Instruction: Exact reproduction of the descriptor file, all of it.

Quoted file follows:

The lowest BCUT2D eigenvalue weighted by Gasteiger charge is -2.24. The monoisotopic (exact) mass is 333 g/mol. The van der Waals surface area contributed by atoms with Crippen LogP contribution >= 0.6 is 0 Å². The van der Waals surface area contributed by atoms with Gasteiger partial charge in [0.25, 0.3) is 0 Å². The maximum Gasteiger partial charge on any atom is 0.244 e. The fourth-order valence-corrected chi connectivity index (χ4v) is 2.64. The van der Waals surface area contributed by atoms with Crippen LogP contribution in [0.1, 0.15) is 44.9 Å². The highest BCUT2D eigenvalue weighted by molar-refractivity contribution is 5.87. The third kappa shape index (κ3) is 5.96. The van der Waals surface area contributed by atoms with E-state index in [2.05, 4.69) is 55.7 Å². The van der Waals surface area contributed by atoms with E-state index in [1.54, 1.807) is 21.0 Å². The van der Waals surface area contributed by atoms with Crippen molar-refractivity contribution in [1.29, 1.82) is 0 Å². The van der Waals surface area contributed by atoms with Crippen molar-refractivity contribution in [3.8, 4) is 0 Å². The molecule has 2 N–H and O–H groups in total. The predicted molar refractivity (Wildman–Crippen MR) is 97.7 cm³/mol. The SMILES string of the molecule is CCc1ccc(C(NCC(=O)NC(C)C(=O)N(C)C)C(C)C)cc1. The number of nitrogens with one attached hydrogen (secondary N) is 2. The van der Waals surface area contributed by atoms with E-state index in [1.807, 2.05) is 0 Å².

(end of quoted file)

The lowest BCUT2D eigenvalue weighted by Gasteiger charge is -2.24. The monoisotopic (exact) mass is 333 g/mol. The van der Waals surface area contributed by atoms with Crippen LogP contribution >= 0.6 is 0 Å². The van der Waals surface area contributed by atoms with Gasteiger partial charge in [0.25, 0.3) is 0 Å². The maximum Gasteiger partial charge on any atom is 0.244 e. The fourth-order valence-corrected chi connectivity index (χ4v) is 2.64. The van der Waals surface area contributed by atoms with Crippen LogP contribution in [0.1, 0.15) is 44.9 Å². The highest BCUT2D eigenvalue weighted by molar-refractivity contribution is 5.87. The third kappa shape index (κ3) is 5.96. The van der Waals surface area contributed by atoms with E-state index in [2.05, 4.69) is 55.7 Å². The van der Waals surface area contributed by atoms with E-state index in [1.54, 1.807) is 21.0 Å². The van der Waals surface area contributed by atoms with Crippen molar-refractivity contribution in [1.29, 1.82) is 0 Å². The van der Waals surface area contributed by atoms with Crippen molar-refractivity contribution in [3.8, 4) is 0 Å². The molecule has 2 N–H and O–H groups in total. The predicted molar refractivity (Wildman–Crippen MR) is 97.7 cm³/mol. The SMILES string of the molecule is CCc1ccc(C(NCC(=O)NC(C)C(=O)N(C)C)C(C)C)cc1. The number of nitrogens with one attached hydrogen (secondary N) is 2. The van der Waals surface area contributed by atoms with E-state index in [1.807, 2.05) is 0 Å².